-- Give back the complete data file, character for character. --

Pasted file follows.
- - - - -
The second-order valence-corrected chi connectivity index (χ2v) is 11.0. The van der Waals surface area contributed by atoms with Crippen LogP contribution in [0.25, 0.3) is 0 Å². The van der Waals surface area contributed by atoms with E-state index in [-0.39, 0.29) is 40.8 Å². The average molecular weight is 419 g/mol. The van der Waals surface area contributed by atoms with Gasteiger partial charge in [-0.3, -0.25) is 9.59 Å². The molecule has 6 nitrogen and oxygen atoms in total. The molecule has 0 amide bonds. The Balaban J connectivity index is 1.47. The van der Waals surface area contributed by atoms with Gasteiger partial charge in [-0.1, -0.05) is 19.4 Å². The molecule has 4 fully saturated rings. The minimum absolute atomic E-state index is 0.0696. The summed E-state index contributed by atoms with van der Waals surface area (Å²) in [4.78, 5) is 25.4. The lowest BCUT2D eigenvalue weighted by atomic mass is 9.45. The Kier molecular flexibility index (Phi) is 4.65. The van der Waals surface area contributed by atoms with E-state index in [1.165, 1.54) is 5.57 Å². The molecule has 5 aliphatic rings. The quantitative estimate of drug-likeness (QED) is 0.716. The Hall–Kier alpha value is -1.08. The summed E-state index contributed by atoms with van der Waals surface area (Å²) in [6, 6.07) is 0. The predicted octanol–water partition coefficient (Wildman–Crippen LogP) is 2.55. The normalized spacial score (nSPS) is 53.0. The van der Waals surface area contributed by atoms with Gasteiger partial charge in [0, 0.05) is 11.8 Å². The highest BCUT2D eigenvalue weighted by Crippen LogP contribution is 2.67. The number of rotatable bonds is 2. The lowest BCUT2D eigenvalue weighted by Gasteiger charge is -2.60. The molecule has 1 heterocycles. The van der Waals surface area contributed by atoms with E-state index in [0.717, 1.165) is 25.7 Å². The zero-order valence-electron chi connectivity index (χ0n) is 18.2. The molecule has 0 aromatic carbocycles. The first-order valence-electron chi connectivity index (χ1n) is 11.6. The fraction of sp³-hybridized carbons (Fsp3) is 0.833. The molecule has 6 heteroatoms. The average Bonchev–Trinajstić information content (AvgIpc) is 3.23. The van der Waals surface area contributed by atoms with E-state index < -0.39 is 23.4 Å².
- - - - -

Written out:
The second-order valence-corrected chi connectivity index (χ2v) is 11.0. The van der Waals surface area contributed by atoms with Crippen LogP contribution in [0.25, 0.3) is 0 Å². The van der Waals surface area contributed by atoms with E-state index in [-0.39, 0.29) is 40.8 Å². The average molecular weight is 419 g/mol. The van der Waals surface area contributed by atoms with Gasteiger partial charge in [-0.3, -0.25) is 9.59 Å². The molecule has 6 nitrogen and oxygen atoms in total. The molecule has 0 amide bonds. The Balaban J connectivity index is 1.47. The van der Waals surface area contributed by atoms with Gasteiger partial charge in [-0.1, -0.05) is 19.4 Å². The molecule has 4 fully saturated rings. The minimum absolute atomic E-state index is 0.0696. The summed E-state index contributed by atoms with van der Waals surface area (Å²) in [4.78, 5) is 25.4. The lowest BCUT2D eigenvalue weighted by atomic mass is 9.45. The Kier molecular flexibility index (Phi) is 4.65. The van der Waals surface area contributed by atoms with E-state index in [1.165, 1.54) is 5.57 Å². The molecule has 5 aliphatic rings. The quantitative estimate of drug-likeness (QED) is 0.716. The Hall–Kier alpha value is -1.08. The summed E-state index contributed by atoms with van der Waals surface area (Å²) in [6, 6.07) is 0. The predicted octanol–water partition coefficient (Wildman–Crippen LogP) is 2.55. The normalized spacial score (nSPS) is 53.0. The van der Waals surface area contributed by atoms with Gasteiger partial charge in [0, 0.05) is 11.8 Å². The highest BCUT2D eigenvalue weighted by Crippen LogP contribution is 2.67. The number of rotatable bonds is 2. The lowest BCUT2D eigenvalue weighted by Gasteiger charge is -2.60. The molecule has 1 heterocycles. The van der Waals surface area contributed by atoms with E-state index in [0.717, 1.165) is 25.7 Å². The zero-order valence-electron chi connectivity index (χ0n) is 18.2. The molecule has 0 aromatic carbocycles. The first-order valence-electron chi connectivity index (χ1n) is 11.6. The fraction of sp³-hybridized carbons (Fsp3) is 0.833. The molecule has 6 heteroatoms. The average Bonchev–Trinajstić information content (AvgIpc) is 3.23. The van der Waals surface area contributed by atoms with E-state index < -0.39 is 23.4 Å².